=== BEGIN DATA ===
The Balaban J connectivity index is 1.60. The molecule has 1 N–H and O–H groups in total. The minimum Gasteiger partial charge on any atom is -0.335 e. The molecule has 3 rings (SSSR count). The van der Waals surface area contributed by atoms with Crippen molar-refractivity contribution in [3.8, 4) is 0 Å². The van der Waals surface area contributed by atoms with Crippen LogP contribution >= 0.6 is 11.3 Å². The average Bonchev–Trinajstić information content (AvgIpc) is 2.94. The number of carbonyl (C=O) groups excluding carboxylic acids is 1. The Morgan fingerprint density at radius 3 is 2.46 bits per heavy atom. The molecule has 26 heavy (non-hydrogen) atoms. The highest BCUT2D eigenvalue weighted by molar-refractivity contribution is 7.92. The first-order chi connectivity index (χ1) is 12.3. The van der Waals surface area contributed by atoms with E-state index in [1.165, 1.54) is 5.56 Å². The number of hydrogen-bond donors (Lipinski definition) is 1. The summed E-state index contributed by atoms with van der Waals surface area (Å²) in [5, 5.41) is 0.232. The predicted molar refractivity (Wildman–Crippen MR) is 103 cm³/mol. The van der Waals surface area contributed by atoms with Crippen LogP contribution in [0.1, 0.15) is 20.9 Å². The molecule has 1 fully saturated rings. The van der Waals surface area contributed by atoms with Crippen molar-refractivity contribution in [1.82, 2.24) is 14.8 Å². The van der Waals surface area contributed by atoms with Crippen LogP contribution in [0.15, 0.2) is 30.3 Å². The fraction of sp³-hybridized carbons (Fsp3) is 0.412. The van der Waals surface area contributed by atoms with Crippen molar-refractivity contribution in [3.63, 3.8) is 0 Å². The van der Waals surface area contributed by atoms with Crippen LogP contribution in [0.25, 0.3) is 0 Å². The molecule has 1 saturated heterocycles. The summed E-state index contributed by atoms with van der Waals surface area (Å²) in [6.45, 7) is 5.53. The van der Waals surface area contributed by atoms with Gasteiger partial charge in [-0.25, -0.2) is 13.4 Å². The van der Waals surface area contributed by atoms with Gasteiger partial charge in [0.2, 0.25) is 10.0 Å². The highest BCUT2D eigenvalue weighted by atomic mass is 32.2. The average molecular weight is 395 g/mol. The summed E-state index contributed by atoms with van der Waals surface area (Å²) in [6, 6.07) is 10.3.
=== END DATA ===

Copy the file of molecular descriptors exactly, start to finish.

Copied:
The Balaban J connectivity index is 1.60. The molecule has 1 N–H and O–H groups in total. The minimum Gasteiger partial charge on any atom is -0.335 e. The molecule has 3 rings (SSSR count). The van der Waals surface area contributed by atoms with Crippen molar-refractivity contribution in [3.8, 4) is 0 Å². The van der Waals surface area contributed by atoms with Crippen LogP contribution >= 0.6 is 11.3 Å². The average Bonchev–Trinajstić information content (AvgIpc) is 2.94. The number of carbonyl (C=O) groups excluding carboxylic acids is 1. The Morgan fingerprint density at radius 3 is 2.46 bits per heavy atom. The molecule has 26 heavy (non-hydrogen) atoms. The highest BCUT2D eigenvalue weighted by molar-refractivity contribution is 7.92. The first-order chi connectivity index (χ1) is 12.3. The van der Waals surface area contributed by atoms with E-state index in [1.165, 1.54) is 5.56 Å². The number of hydrogen-bond donors (Lipinski definition) is 1. The summed E-state index contributed by atoms with van der Waals surface area (Å²) in [5, 5.41) is 0.232. The predicted molar refractivity (Wildman–Crippen MR) is 103 cm³/mol. The van der Waals surface area contributed by atoms with Crippen LogP contribution in [0.1, 0.15) is 20.9 Å². The molecule has 1 fully saturated rings. The van der Waals surface area contributed by atoms with Crippen molar-refractivity contribution in [1.82, 2.24) is 14.8 Å². The van der Waals surface area contributed by atoms with Crippen LogP contribution in [0.15, 0.2) is 30.3 Å². The fraction of sp³-hybridized carbons (Fsp3) is 0.412. The van der Waals surface area contributed by atoms with Crippen molar-refractivity contribution in [3.63, 3.8) is 0 Å². The van der Waals surface area contributed by atoms with Crippen LogP contribution in [0.25, 0.3) is 0 Å². The molecule has 1 saturated heterocycles. The summed E-state index contributed by atoms with van der Waals surface area (Å²) in [6.45, 7) is 5.53. The van der Waals surface area contributed by atoms with Gasteiger partial charge in [-0.25, -0.2) is 13.4 Å². The van der Waals surface area contributed by atoms with Gasteiger partial charge in [0.2, 0.25) is 10.0 Å². The highest BCUT2D eigenvalue weighted by atomic mass is 32.2. The average molecular weight is 395 g/mol. The summed E-state index contributed by atoms with van der Waals surface area (Å²) in [6, 6.07) is 10.3.